Muhallebi (Arabic: مهلبية, French: mouhallabié) is a milk pudding commonly made with rice, sugar, milk and either rice flour, starch or semolina,[2] popular as a dessert in the Middle East. While the dessert is called Muhallebi in Greece, Turkey and Iraq, the Egyptian variant is called mahalabia, the levantine variant is called mahalabiyeh.

Muhallebi decorated with pistachios and rose petals
Place of originSassanid Persia[1]
Serving temperatureCold
Main ingredientsRice flour, milk or almond milk, sugar


Legend has it that muhallebi (Arabic: مهلبية) was introduced into Arab cuisine in the late seventh century by a Persian cook from what was then Sassanid Persia (224–651),[1] who served it to an Arab general by the name of Al-Muhallab ibn Abi Sufra. He liked it so much, he named it after himself. The earliest recipes, dating to the 10th century, featured three versions: milk thickened with ground rice, milk with rice grains and chicken, and an egg custard without rice.[1] The earliest recipe for muhallabiyya is attributed to Ibn Sayyar al-Warraq of Baghdad.[3] Two 13th-century Arab cookbooks, one by al-Baghdadi and another from Andalusia, have a spiced pudding variation made with mutton instead of chicken. The account of the pudding's Persian origins comes from the Andalusian cookbook.[1][3]

In the Middle Ages, muhallebi and its European counterpart blancmange were made with shredded chicken. There are records from the Ottoman Empire for two versions of muhallebi: a version with shredded chicken (tavuk göğsü) served during the reign of Mehmed the Conqueror, and a later recipe dating to 1530 for a meatless version flavored with rose water.[1]

One 19th-century, English cookbook that gives a recipe for muhallebi calls it "Ramazan cakes". The recipe calls for boiling milk together with rice flour and sugar until the mixture reduces. The pudding is flavored with rose or jasmine extract, and allowed to cool before it is sprinkled with powdered sugar.[1]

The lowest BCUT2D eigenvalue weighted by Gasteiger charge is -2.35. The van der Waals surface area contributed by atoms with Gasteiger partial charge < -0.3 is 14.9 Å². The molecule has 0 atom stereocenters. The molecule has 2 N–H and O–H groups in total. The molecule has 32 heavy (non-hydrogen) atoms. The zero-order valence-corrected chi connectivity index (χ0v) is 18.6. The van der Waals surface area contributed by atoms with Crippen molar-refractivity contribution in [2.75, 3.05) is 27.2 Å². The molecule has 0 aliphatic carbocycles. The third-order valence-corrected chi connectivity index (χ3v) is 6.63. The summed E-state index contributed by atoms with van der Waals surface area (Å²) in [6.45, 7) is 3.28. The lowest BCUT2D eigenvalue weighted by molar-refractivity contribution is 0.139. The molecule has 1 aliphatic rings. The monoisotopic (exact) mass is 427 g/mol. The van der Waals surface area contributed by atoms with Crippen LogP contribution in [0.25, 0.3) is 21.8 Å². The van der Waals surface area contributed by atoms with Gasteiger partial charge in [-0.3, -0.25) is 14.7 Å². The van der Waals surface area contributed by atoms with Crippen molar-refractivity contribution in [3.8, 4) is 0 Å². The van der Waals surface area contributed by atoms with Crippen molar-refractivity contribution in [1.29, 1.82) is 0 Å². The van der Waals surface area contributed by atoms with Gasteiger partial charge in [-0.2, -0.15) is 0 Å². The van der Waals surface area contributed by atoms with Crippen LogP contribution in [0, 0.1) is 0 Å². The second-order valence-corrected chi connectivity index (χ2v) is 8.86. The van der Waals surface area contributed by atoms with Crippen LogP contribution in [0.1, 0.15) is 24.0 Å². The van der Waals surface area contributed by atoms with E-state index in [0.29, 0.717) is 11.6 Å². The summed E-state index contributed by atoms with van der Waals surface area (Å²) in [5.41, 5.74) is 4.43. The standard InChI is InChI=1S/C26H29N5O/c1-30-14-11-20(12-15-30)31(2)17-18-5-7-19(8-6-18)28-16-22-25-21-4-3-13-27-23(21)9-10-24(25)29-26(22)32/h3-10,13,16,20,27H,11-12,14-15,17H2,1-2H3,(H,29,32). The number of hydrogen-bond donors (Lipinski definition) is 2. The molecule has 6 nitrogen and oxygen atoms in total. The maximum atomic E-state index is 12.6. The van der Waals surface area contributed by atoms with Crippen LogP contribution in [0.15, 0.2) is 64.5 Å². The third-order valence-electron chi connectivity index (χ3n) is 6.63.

Old-fashioned tavuk göğsü from Turkish cuisine

In the modern era the traditional tavuk göğsü is no longer widely available, except in Turkey. This pudding does not taste like chicken but the shredded meat gives it a distinctive texture. George Coleman De Kay said the pudding "owes its peculiar excellent flavour to the presence of the breasts of very young chickens, which are by some means so intimately blended and incorporated with the custard as to be scarcely distinguishable".[1][4] Kazandibi is the variation of classic tavuk göğsü where a thin layer of pudding is caramelized before the custard is poured over it and allowed to set. The finished pudding is served upside down with the caramelized side on top.[1] Also available at the muhallebici shops of Istanbul are the almond based keşkül, Noah's Pudding, and baked rice pudding called fırın sütlaç or fırında sütlaç.[5]

In Syria, there is a variation of محلاية ("Mahalayeh") called بالوظة ("Balouza") that is the classic milk pudding but with a layer of orange jelly on top. Other flavours of the jelly layer can be used, like rose syrup. Mahalayeh sold in Restaurants in Syria is always served with three striped toppings of slithered almonds, cream, sliced pistachios, and a Maraschino Cherry. The famous Booza shop, Bakdash, in Damascus serves Mahalayeh as well as Booza.

Syrian style of serving Mahalayeh in shops